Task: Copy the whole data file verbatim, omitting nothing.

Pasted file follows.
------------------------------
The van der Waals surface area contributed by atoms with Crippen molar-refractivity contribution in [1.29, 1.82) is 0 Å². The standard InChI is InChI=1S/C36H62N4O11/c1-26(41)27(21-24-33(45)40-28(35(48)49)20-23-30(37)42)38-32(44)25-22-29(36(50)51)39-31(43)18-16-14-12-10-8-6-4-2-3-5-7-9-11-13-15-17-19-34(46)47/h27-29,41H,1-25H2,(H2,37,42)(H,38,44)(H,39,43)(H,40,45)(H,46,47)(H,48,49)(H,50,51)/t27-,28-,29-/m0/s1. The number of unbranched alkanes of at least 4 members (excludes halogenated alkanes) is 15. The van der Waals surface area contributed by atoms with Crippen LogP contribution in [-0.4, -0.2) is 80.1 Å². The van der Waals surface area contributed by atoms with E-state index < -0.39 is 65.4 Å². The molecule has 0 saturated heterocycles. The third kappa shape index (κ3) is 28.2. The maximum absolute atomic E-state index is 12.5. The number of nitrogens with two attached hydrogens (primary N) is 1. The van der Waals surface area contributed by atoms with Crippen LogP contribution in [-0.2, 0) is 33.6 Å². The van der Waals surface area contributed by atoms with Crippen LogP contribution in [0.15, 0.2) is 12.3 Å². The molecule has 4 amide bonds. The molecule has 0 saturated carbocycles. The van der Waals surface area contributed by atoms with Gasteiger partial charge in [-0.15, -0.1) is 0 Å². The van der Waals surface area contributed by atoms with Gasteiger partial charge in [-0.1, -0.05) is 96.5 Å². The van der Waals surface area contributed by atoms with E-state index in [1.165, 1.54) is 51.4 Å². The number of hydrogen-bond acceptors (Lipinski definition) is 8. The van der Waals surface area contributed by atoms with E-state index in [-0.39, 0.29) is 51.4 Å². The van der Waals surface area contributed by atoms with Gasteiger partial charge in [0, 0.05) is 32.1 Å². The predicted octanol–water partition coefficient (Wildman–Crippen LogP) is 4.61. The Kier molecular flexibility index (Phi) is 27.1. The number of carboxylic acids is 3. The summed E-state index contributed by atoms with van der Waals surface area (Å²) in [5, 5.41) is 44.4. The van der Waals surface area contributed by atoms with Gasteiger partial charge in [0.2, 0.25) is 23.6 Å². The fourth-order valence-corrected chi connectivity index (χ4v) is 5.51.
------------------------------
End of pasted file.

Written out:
The van der Waals surface area contributed by atoms with Crippen molar-refractivity contribution in [1.29, 1.82) is 0 Å². The standard InChI is InChI=1S/C36H62N4O11/c1-26(41)27(21-24-33(45)40-28(35(48)49)20-23-30(37)42)38-32(44)25-22-29(36(50)51)39-31(43)18-16-14-12-10-8-6-4-2-3-5-7-9-11-13-15-17-19-34(46)47/h27-29,41H,1-25H2,(H2,37,42)(H,38,44)(H,39,43)(H,40,45)(H,46,47)(H,48,49)(H,50,51)/t27-,28-,29-/m0/s1. The number of unbranched alkanes of at least 4 members (excludes halogenated alkanes) is 15. The van der Waals surface area contributed by atoms with Crippen LogP contribution in [-0.4, -0.2) is 80.1 Å². The van der Waals surface area contributed by atoms with E-state index < -0.39 is 65.4 Å². The molecule has 0 saturated heterocycles. The third kappa shape index (κ3) is 28.2. The maximum absolute atomic E-state index is 12.5. The number of nitrogens with two attached hydrogens (primary N) is 1. The van der Waals surface area contributed by atoms with Crippen LogP contribution in [-0.2, 0) is 33.6 Å². The van der Waals surface area contributed by atoms with Crippen LogP contribution in [0.15, 0.2) is 12.3 Å². The molecule has 4 amide bonds. The molecule has 0 saturated carbocycles. The van der Waals surface area contributed by atoms with Gasteiger partial charge in [-0.15, -0.1) is 0 Å². The van der Waals surface area contributed by atoms with Gasteiger partial charge in [-0.1, -0.05) is 96.5 Å². The van der Waals surface area contributed by atoms with E-state index in [1.165, 1.54) is 51.4 Å². The number of hydrogen-bond acceptors (Lipinski definition) is 8. The van der Waals surface area contributed by atoms with E-state index in [-0.39, 0.29) is 51.4 Å². The van der Waals surface area contributed by atoms with Gasteiger partial charge in [0, 0.05) is 32.1 Å². The predicted octanol–water partition coefficient (Wildman–Crippen LogP) is 4.61. The Kier molecular flexibility index (Phi) is 27.1. The number of carboxylic acids is 3. The summed E-state index contributed by atoms with van der Waals surface area (Å²) in [5, 5.41) is 44.4. The van der Waals surface area contributed by atoms with Gasteiger partial charge in [0.2, 0.25) is 23.6 Å². The fourth-order valence-corrected chi connectivity index (χ4v) is 5.51.